People and the planet report | Royal Society
There are two important pieces of ‘grey literature’ today: the first, from the Royal Society, is a report on how global population and consumption are linked, and the implications for a finite planet.
The report, lead by Sir John Sulston, emphasizes the problem of unsustainable consumption in industrialized countries and unsustainable population growth in developing countries, with many obvious cross-overs as the poor increase their consumption (not least of meat), and consumption converts to environmental degradation in the developed world.
With very clear writing and message, as would be expected from the Royal Societ, there is little point in my paraphrasing the succint report summary here, so hence I am quoting the summary in full:
“Rapid and widespread changes in the world’s human population, coupled with unprecedented levels of consumption present profound challenges to human health and wellbeing, and the natural environment. This report gives an overview of how global population and consumption are linked, and the implications for a finite planet.
Working Group chair Sir John Sulston FRS, Chair of the Institute for Science, Ethics & Innovation, University of Manchester.
Key recommendations include:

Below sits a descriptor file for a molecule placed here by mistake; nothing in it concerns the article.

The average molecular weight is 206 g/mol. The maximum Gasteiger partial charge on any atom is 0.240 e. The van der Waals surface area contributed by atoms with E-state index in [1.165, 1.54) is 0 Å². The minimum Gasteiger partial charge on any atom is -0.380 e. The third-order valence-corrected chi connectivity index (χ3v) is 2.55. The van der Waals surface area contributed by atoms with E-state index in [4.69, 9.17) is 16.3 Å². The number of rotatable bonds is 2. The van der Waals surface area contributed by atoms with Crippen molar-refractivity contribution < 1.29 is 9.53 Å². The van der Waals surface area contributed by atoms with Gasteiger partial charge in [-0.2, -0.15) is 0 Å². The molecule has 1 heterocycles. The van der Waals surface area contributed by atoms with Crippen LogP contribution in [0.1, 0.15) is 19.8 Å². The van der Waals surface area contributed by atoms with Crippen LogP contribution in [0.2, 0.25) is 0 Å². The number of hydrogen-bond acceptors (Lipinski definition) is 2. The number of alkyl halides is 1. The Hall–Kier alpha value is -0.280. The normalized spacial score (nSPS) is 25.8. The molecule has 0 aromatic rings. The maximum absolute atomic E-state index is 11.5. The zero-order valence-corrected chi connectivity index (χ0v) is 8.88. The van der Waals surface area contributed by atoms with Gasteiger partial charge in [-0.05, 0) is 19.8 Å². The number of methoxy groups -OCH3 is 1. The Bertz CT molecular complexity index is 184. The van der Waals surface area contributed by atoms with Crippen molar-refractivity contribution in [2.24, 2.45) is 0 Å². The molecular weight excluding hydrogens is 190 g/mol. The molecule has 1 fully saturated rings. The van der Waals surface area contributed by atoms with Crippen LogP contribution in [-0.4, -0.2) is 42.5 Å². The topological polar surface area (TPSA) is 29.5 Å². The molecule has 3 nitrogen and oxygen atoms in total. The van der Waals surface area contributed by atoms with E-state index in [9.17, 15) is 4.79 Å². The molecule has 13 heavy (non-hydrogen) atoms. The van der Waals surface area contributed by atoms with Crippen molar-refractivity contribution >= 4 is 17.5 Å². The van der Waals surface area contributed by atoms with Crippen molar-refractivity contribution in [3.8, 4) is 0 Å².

The international community must bring the 1.3 billion people living on less than $1.25 per day out of absolute poverty, and reduce the inequality that persists in the world today. This will require focused efforts in key policy areas including economic development, education, family planning and health.
The most developed and the emerging economies must stabilise and then reduce material consumption levels through: dramatic improvements in resource use efficiency, including: reducing waste; investment in sustainable resources, technologies and infrastructures; and systematically decoupling economic activity from environmental impact.
Reproductive health and voluntary family planning programmes urgently require political leadership and financial commitment, both nationally and internationally. This is needed to continue the downward trajectory of fertility rates, especially in countries where the unmet need for contraception is high.
Population and the environment should not be considered as two separate issues. Demographic changes, and the influences on them, should be factored into economic and environmental debate and planning at international meetings, such as the Rio+20 Conference on Sustainable Development and subsequent meetings.
Other recommendations made in the report focus on:
the potential for urbanisation to reduce material consumption
removing barriers to achieve high-quality primary and secondary education for all
undertaking more research into the interactions between consumption, demographic change and environmental impact
implementing comprehensive wealth measures
developing new socio-economic systems.
See on royalsociety.org